Collaborate – Our community of about 12,000 (including the service area) includes many organizations that support its overall health and vibrancy. As we find our footing, how can we continue to develop the strong partnerships and practice social distancing? How can we work with libraries around the state to share good ideas and be more effective?

Inform – The library and my coworkers are working hard to share accurate information about COVID-19 and its local impact. What does that mean in a community with varied access to the Internet and an unending amount of news and information, what I refer to as “noise”?

Advocate – Especially in times of hardship, what does advocacy look like? When we are having trouble focusing on anything beyond our own difficult reality, how do we look outwards? Do we buy food or other items from local businesses, donate to a regional food pantry, or speak up about national issues like digital inequity when learning is completely online? (My answer is yes to all of the above, if you can.)

These goals are not new, but how we meet them now just looks a bit different. Since we are trying out new kinds of programs and adding new resources or services with less staff, we are adding slowly and intentionally. It’s a marathon they say. I’ve never run a marathon, but I get the idea.

This is media mentorship on a grand scale. As usual, there are a lot more questions than answers.

Programming

Many librarians have taken their storytime, a foundational program in many libraries, to Facebook or YouTube. I agree that programs like storytime provide families social and emotional support in addition to learning experiences. So, I got to thinking. My singing voice was not meant for the internet so I decided to go old school.

With broadband access spotty in my community, I needed a way to provide equitable access to early literacy and the storytime experience. Instead of live video, I am partnering with our local public radio station, KBBI AM 890, to bring storytime to the air waves that reach far and wide here in Homer. Those with internet can stream the program and those without can tune in on the good old radio, still a key public service in rural Alaska.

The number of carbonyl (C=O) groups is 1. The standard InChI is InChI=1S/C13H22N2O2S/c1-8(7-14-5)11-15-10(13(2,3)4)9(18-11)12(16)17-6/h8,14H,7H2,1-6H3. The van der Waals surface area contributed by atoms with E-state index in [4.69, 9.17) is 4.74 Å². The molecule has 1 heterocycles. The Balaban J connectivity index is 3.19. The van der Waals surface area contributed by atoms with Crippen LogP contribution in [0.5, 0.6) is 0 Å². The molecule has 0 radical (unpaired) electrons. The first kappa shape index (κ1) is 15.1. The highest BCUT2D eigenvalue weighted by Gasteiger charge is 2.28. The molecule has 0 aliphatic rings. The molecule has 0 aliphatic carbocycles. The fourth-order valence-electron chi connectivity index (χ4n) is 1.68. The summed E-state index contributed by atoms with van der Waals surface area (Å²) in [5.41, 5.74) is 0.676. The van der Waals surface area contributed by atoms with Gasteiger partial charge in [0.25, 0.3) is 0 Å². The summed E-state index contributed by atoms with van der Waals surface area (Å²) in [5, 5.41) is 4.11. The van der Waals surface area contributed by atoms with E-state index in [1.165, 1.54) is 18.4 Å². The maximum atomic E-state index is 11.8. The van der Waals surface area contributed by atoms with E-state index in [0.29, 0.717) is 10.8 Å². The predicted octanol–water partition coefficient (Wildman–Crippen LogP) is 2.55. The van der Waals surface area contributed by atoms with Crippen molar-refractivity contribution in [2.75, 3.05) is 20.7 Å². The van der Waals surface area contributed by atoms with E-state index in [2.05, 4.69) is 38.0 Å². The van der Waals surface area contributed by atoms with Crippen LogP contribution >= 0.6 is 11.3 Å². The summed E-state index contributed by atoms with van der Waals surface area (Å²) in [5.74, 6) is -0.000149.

One radio staff person and I will be in the station during the program, unless the situation changes and I have to start recording from home. I have an hour, so I’ll share some stories geared for a broad audience, create dance breaks between stories with recorded music from some of my favorite artists, and then chat with kids during a call-in at the end of the program. I love experiments and trying new things, so fingers crossed!

To prepare, I have been reading through books I either grabbed on my way out of the library before we closed, had in my home library, or are available on our digital library. The books I will share are not necessarily the ones I typically read in storytime at the library. Context matters! The stories won’t have the pictures to amplify the story’s ideas, so the text will be the star of the show.

Thankfully publishers have been generous with their permissions for educators and librarians to share a wide array of books during read alouds right now. Many of them are very supportive of the virtual storytimes happening across the Internet, so I contacted a few to clarify that my experience was included. (They said yes!)

The library’s StoryWalk is back (early)! Each month, a new picture book will grace the library’s walking trail. Families can practice social distancing while they support literacy and enjoy outdoor activity. (The pages are posted at least 6 feet apart because of the trail’s design.)